Stories We Like: A Guide to the Comma
1650s, "second stomach of a ruminant" (so called from the folds of the membrane), from Latin reticulum "a little net" (see reticulate (adj.)). The word was later given various uses in biology, cytology, histology, etc., and made a southern constellation by La Caille (1763).
reticulum re·tic·u·lum (rĭ-tĭk'yə-ləm)
n. pl. re·tic·u·la (-lə)
A fine network formed by cells, by certain structures within cells, or by connective-tissue fibers between cells.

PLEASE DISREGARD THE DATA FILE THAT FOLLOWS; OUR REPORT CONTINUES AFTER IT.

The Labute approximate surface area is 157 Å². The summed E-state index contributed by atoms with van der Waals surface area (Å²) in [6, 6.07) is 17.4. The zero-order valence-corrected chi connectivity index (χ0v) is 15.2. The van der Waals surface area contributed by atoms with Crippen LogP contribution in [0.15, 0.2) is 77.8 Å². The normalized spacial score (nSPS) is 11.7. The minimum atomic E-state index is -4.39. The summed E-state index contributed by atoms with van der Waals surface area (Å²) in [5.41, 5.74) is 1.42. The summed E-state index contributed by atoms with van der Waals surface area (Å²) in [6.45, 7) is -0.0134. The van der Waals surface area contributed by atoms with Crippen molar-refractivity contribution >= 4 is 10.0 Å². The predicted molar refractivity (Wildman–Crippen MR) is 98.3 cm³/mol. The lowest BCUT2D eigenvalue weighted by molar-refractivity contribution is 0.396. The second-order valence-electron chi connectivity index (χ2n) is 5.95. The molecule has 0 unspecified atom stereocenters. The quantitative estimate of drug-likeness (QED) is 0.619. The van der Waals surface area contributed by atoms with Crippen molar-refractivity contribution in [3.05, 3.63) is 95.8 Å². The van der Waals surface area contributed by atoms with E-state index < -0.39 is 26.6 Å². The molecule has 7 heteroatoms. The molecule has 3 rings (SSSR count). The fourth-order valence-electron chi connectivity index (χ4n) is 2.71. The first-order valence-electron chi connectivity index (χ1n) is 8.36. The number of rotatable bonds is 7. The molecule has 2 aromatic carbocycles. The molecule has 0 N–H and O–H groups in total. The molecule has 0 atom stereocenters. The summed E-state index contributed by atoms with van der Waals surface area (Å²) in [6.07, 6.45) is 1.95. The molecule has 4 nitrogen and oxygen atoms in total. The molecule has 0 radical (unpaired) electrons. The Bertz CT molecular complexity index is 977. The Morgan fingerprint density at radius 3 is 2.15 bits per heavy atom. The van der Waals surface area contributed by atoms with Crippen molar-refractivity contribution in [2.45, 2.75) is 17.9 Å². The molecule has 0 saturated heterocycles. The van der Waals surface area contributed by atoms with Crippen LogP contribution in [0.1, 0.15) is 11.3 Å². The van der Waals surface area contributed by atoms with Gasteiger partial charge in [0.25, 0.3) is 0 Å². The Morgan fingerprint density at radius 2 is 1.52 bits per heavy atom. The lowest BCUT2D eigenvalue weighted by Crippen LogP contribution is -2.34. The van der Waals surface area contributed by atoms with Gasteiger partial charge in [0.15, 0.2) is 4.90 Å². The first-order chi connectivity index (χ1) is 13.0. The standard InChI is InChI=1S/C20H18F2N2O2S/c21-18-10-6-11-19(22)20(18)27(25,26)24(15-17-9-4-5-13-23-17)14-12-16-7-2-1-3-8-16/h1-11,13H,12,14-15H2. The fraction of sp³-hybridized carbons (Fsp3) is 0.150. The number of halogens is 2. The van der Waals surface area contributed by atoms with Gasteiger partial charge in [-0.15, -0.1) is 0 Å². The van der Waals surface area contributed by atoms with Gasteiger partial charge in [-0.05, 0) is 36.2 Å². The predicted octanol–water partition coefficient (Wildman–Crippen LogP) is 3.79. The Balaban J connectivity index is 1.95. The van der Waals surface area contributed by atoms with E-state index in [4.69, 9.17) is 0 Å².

The second compartment of the stomach of ruminant mammals, lined with a membrane having honeycombed ridges.
The second division of the stomach in ruminant animals, which together with the rumen contains microorganisms that digest fiber. The reticulum's contents are regurgitated for further chewing as part of the cud. See more at ruminant.